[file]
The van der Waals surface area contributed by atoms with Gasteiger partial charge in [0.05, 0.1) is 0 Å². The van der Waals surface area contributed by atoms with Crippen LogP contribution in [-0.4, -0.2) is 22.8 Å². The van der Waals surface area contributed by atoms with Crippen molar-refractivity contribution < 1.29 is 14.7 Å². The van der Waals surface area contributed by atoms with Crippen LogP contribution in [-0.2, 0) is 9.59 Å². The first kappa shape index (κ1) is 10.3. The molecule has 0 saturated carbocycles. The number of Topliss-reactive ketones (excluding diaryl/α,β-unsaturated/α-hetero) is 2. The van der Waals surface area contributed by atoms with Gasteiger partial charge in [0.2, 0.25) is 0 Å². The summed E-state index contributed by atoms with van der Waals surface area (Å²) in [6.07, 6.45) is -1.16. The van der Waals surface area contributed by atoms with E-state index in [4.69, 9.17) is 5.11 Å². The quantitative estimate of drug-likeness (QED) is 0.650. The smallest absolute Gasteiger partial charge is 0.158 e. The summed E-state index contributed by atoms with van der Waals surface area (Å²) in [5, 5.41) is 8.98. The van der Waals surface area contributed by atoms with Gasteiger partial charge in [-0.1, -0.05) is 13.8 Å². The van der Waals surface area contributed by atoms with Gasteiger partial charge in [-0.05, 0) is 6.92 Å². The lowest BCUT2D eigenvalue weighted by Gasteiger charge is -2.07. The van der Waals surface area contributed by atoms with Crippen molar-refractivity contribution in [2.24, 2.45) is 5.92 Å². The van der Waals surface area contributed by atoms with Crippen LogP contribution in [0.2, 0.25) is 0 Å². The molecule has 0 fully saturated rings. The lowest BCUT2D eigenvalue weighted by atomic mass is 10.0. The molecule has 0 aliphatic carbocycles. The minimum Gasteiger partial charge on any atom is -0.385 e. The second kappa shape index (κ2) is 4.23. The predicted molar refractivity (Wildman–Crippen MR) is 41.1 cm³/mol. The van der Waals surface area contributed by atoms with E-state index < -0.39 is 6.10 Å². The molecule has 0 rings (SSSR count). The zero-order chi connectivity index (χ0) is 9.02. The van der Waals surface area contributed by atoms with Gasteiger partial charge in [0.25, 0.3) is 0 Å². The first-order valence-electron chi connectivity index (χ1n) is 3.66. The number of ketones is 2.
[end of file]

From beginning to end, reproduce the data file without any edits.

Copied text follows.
The van der Waals surface area contributed by atoms with Gasteiger partial charge in [0.05, 0.1) is 0 Å². The van der Waals surface area contributed by atoms with Crippen LogP contribution in [-0.4, -0.2) is 22.8 Å². The van der Waals surface area contributed by atoms with Crippen molar-refractivity contribution < 1.29 is 14.7 Å². The van der Waals surface area contributed by atoms with Crippen LogP contribution in [-0.2, 0) is 9.59 Å². The first kappa shape index (κ1) is 10.3. The molecule has 0 saturated carbocycles. The number of Topliss-reactive ketones (excluding diaryl/α,β-unsaturated/α-hetero) is 2. The van der Waals surface area contributed by atoms with Gasteiger partial charge in [0.2, 0.25) is 0 Å². The summed E-state index contributed by atoms with van der Waals surface area (Å²) in [6.07, 6.45) is -1.16. The van der Waals surface area contributed by atoms with E-state index in [4.69, 9.17) is 5.11 Å². The quantitative estimate of drug-likeness (QED) is 0.650. The smallest absolute Gasteiger partial charge is 0.158 e. The summed E-state index contributed by atoms with van der Waals surface area (Å²) in [5, 5.41) is 8.98. The van der Waals surface area contributed by atoms with Gasteiger partial charge in [-0.1, -0.05) is 13.8 Å². The van der Waals surface area contributed by atoms with Gasteiger partial charge in [-0.05, 0) is 6.92 Å². The lowest BCUT2D eigenvalue weighted by Gasteiger charge is -2.07. The van der Waals surface area contributed by atoms with Crippen molar-refractivity contribution in [2.24, 2.45) is 5.92 Å². The van der Waals surface area contributed by atoms with Crippen LogP contribution in [0.2, 0.25) is 0 Å². The molecule has 0 fully saturated rings. The lowest BCUT2D eigenvalue weighted by atomic mass is 10.0. The molecule has 0 aliphatic carbocycles. The minimum Gasteiger partial charge on any atom is -0.385 e. The second kappa shape index (κ2) is 4.23. The predicted molar refractivity (Wildman–Crippen MR) is 41.1 cm³/mol. The van der Waals surface area contributed by atoms with E-state index < -0.39 is 6.10 Å². The molecule has 0 rings (SSSR count). The zero-order chi connectivity index (χ0) is 9.02. The van der Waals surface area contributed by atoms with Gasteiger partial charge in [0.25, 0.3) is 0 Å². The first-order valence-electron chi connectivity index (χ1n) is 3.66. The number of ketones is 2.